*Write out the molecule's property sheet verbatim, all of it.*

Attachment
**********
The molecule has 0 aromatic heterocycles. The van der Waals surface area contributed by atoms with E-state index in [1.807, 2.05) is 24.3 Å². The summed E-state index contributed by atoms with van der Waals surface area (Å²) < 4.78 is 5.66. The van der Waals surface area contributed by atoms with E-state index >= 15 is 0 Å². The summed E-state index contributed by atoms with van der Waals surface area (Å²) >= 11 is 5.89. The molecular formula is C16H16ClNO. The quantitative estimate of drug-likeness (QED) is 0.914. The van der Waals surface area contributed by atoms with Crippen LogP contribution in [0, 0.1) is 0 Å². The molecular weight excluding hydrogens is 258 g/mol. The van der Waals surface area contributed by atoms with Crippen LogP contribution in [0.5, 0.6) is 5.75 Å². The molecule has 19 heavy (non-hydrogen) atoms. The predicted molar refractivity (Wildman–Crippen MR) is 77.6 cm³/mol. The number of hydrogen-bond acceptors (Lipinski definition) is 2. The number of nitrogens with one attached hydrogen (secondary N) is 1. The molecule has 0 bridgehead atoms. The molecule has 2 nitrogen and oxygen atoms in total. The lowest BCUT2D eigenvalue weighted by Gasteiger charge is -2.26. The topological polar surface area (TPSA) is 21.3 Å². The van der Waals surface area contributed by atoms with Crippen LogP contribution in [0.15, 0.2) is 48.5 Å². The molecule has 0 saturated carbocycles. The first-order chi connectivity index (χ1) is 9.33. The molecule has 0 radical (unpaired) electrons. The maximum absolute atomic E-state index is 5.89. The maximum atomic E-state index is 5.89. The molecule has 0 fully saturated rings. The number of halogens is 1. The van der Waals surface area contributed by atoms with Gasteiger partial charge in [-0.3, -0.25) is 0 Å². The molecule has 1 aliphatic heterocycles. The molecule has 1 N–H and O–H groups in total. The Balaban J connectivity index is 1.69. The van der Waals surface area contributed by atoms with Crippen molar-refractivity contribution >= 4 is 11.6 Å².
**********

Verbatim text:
The molecule has 0 aromatic heterocycles. The van der Waals surface area contributed by atoms with E-state index in [1.807, 2.05) is 24.3 Å². The summed E-state index contributed by atoms with van der Waals surface area (Å²) < 4.78 is 5.66. The van der Waals surface area contributed by atoms with E-state index >= 15 is 0 Å². The summed E-state index contributed by atoms with van der Waals surface area (Å²) >= 11 is 5.89. The molecular formula is C16H16ClNO. The quantitative estimate of drug-likeness (QED) is 0.914. The van der Waals surface area contributed by atoms with Crippen LogP contribution in [0, 0.1) is 0 Å². The molecular weight excluding hydrogens is 258 g/mol. The van der Waals surface area contributed by atoms with Crippen LogP contribution in [0.5, 0.6) is 5.75 Å². The molecule has 19 heavy (non-hydrogen) atoms. The predicted molar refractivity (Wildman–Crippen MR) is 77.6 cm³/mol. The number of hydrogen-bond acceptors (Lipinski definition) is 2. The number of nitrogens with one attached hydrogen (secondary N) is 1. The molecule has 0 bridgehead atoms. The molecule has 2 nitrogen and oxygen atoms in total. The lowest BCUT2D eigenvalue weighted by Gasteiger charge is -2.26. The topological polar surface area (TPSA) is 21.3 Å². The van der Waals surface area contributed by atoms with Crippen LogP contribution in [0.15, 0.2) is 48.5 Å². The molecule has 0 saturated carbocycles. The first-order chi connectivity index (χ1) is 9.33. The molecule has 0 radical (unpaired) electrons. The maximum absolute atomic E-state index is 5.89. The maximum atomic E-state index is 5.89. The molecule has 0 fully saturated rings. The number of halogens is 1. The van der Waals surface area contributed by atoms with Gasteiger partial charge in [-0.3, -0.25) is 0 Å². The molecule has 1 aliphatic heterocycles. The molecule has 1 N–H and O–H groups in total. The Balaban J connectivity index is 1.69. The van der Waals surface area contributed by atoms with Crippen molar-refractivity contribution >= 4 is 11.6 Å².